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El Camino CEO fired 'without cause'

Original post made on Feb 17, 2011

Last week El Camino Hospital announced — with very little explanation — that its CEO will leave the organization at the end of the current fiscal year, taking a severance package worth nearly $1 million.

Read the full story here Web Link posted Friday, February 18, 2011, 12:00 AM

Comments (5)

Posted by MVFlyer, a resident of Monta Loma
on Feb 17, 2011 at 5:08 pm

The article makes a big deal of "without cause"--in theory, most employees in CA are 'at will', and can be fired without cause. Most, however, don't get an 18 month golden parachute. Tough to feel sorry for him. (And I think he was grossly overpaid at $650K/year, but had the gall to lay off nurses to 'save money').


Posted by Agent P, a resident of Monta Loma
on Feb 18, 2011 at 8:24 am

Rock St. Native here:

It is often the forward vision of a man that is sacrificed at the altar of those whose self-interest and petty bickering comes first... It is obvious that this man had a vision; Took the risk, carried it out and basically saved the hospital from bankruptcy - petty, back-backbiting from Union Thugs notwithstanding.

What overpaid nurses are going to soon find out - in the midst of this economic 'recovery', is that wage competitiveness will be the driving force of staying employed - or not. I.e., a nurse will no longer look forward to the salary of a PhD software engineer, but rather a pay scale dictated by the market, not Union Thuggery.

Be happy you still even have a job.


Posted by James, a resident of Rex Manor
on Feb 18, 2011 at 9:27 am

Without knowing anything about it, it sounds to me like this is the nurses union getting the guy fired because he had to threaten to cut some of their positions to make the hospital profitable again. What I took away from this is that the hospital started the year poorly, looks like it will end well, and the nurses union is pissed about it. Something doesn't add up with the nurses.


Posted by Mr. Dudeman, a resident of Jackson Park
on Feb 25, 2011 at 2:55 am

Agent P from Rock St. Native:

I would suggest you remove your head from your arse, as had it not been for the union thugs as you say that stepped in for the employees, tons of workers would have been out on the streets and the rest would have been reduced to per-diem shifts, and that's the best case scenario. Maybe in your world, "vision" should be at the expense of hard workers whom many have served and worked hard for 5-10, even 15-20 years while Graham sits back in raking inordinate sums of money for making the decisions that put the hospital at such a deficit in the first place.

Like most overpaid CEO's, Graham wanted to punish the workers for his decisions to build and spend so much on such an elaborate new facility. Maybe to you that is fair, but to sensible people it is not.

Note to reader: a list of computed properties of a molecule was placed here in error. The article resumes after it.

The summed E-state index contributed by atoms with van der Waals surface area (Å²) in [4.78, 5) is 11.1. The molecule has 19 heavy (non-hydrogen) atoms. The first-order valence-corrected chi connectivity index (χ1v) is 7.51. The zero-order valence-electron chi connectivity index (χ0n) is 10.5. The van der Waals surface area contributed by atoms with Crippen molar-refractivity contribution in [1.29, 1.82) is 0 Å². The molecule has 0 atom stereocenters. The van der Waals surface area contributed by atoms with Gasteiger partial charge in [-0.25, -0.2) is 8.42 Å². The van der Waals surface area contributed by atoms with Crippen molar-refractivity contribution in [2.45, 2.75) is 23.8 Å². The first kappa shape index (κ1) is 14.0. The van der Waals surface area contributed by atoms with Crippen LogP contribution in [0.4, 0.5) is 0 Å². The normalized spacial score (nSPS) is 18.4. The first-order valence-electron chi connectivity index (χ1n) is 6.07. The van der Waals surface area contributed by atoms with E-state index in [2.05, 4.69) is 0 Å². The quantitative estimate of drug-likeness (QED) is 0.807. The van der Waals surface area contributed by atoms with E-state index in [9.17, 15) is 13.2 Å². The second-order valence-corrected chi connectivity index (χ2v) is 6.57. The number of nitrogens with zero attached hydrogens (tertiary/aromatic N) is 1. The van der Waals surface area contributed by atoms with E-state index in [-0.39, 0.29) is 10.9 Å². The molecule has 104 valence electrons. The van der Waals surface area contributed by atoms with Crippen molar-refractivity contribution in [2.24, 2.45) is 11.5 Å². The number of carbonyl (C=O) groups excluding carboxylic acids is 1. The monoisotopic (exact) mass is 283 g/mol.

CEO's like Kenneth Graham are what's wrong with this country. Overpaid and willing to screw over the hard working people that make the hospital what it is.


Posted by You Don't Always Get What You Want, a resident of Martens-Carmelita
on Feb 27, 2011 at 9:21 pm

No it isn't because of the unions 'being pissy'. A majority of the union positions were saved and hospital-represented jobs were eliminated. That isn't to say that union issues were not always handled in the best interests for the hospital and for staff, but I believe that in reality the CEO was outsourcing his job more and more to consultants and 'interims' compared to the salary he was allegedly earning 'making decisions'.

Cohesive direction and leadership has been lacking under his tenure. Morale has been down for years and continuing to decline. Awards achieved by the organization were done so in spite of his leadership, not because of it, and under incredible amounts of stress to staff to boot.

The time has finally come where it was recognized that there was no lead dog steering the sleigh and the packs were branching off on their own, causing more chaos and uncertainty. Teamwork & communication broke down and soon everyone became isolated from each other; no one ever knew who was in charge, except maybe the outside consultants.

Picking consultants out of a hat to run the place for almost five years each time a problem came up, then writing checks for studies and recommendations, then hiring more outside upper level executives to deal with/oversee the recommendations rather than facing problems head on is hardly a strong trait in a CEO. I'm glad the Board finally has dealt with this ongoing problem. Although I would have preferred the Board to have had a unanimous vote, it was nice to see the newer board members picking up early on the illnesses of the organization and extricating it as quickly as possible.

There will be a lot of damage control required caused by the mishandled, painful, incompetent, layoff process of last fall; both for the people let go and those who remained behind. Someone with compassion for people and experience in dealing hands on with corporate issues, policies, turnovers, should be a must when locating a replacement. Regaining the trust of the employees will take awhile to rebuild, if ever. If satisfied/trusting employees are not high on the Board's list of goals, however, then that will be one less characteristic to search for in a CEO.

This one instance would be good time to promote from outside, as the current internal management structure is so dysfunctional after the last five years, I wouldn't trust any executive in house to pick up the reigns. Someone from the outside can come in and really clean house from the top down, and I bet morale would increase one hundred fold.


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